I lost the bid on a job recently. A website redesign. I lost the job because I’m not familiar with the platform the site was built on.
Unfortunately, it didn't work out for either of us.
Not just because I didn’t get the job, but because the people who did get the job, while familiar with the platform, are not as familiar with best practices for web design or copywriting as they should be.
After looking at the new site, my disappointment at losing the job morphed into disappointment for my would-be client.
The copywriting on the new site is ineffective and the user experience is one of confusion and missed opportunity.
Here are two reminders and one takeaway from the experience.
Remember, it’s not all about you. At least not right away.
When a visitor comes to your website, they want to know if they are in the right place and they want to know if you can help them. As quickly as possible.
They're looking for the solution to a problem. They’re not interested in knowing how long you’ve been in business or how many awards you’ve won. That’s important information, but information you can share later on.
It’s like when you cut your finger. You’ll grab anything to stop the bleeding: a napkin, a paper towel, or a clean hanky if someone hands one to you. Only later will you think about a proper bandage or the best antiseptic cream.
You need to tell visitors how you can help them. And you need to tell them right away.
2) User Experience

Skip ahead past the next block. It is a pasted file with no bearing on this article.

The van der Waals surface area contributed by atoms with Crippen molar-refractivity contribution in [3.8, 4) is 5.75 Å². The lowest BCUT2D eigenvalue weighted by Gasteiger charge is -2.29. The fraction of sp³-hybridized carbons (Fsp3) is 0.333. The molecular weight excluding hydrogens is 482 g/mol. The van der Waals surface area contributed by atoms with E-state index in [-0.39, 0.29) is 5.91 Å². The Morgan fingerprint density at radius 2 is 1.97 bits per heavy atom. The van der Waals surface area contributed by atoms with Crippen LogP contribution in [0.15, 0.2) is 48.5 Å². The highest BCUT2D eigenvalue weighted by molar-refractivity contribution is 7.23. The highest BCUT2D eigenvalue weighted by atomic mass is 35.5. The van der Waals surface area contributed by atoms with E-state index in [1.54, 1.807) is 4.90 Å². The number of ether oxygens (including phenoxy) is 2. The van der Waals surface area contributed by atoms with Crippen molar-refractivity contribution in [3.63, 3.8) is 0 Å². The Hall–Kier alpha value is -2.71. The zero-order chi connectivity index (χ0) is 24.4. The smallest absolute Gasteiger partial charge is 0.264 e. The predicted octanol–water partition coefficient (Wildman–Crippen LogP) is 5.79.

Is your site easy to navigate, is it interesting?
When people search for what you offer and find you, tell them what they want to know.
Do you sell products? Services?
Is it easy to figure out what you offer? Is it easy to place an order? To get in touch with you? Want people to join your mailing list? Make sure there's an incentive for them to sign up.
Remember, people have lots of options. Do you have resources on your site that add to the user experience? That make you stand out?
Consider blog posts, articles, and white papers where you can share your expertise and bolster your credibility—without sounding like you're bragging.
Having a site that's easy to navigate and chock-full of helpful information is the best way to convince someone you know what you're doing.
Team up with someone who knows what you don’t.
I was disappointed when I lost the account. Partnering with someone familiar with the preferred platform would have been the thing to do.
Do you need more tips to build a better website? Read this:
Flipping the switch was flipping me out. Last week's storm left us without power.
It was Thursday morning and I was up early. Not because the alarm went off. No, it was the rain lashing against the bedroom window that woke me.
Fifteen minutes later the power went out.
It was a blackout: no power, no lights, no heat, no opening the refrigerator, and no computer.
A day and a half later (37 hours, but really, who's counting) we still didn't have power.
But I was still flipping switches.
It wasn't that I was hoping the power was back, it was utterly clear that it wasn't. It was habit. An especially bad habit in light of things. At least a dozen times I flipped a wall switch.
And each time it was the same thing. Nothing.
It was worse than nothing. I was ready to scream. Well, I did scream. It was so frustrating.
Flipping the switch was flipping me out.
So I put my headlamp on.
The headlamp gave me what I needed: a beam of light.
I stopped flipping switches.
The point is to see it fresh.
Sometimes a fresh approach to a nagging problem can help you move forward. If you've been struggling with your marketing, a book, or your website, maybe I can help:
• blog posts
• email marketing
Call 207-252-9757 or write today for a free consultation and a fresh start.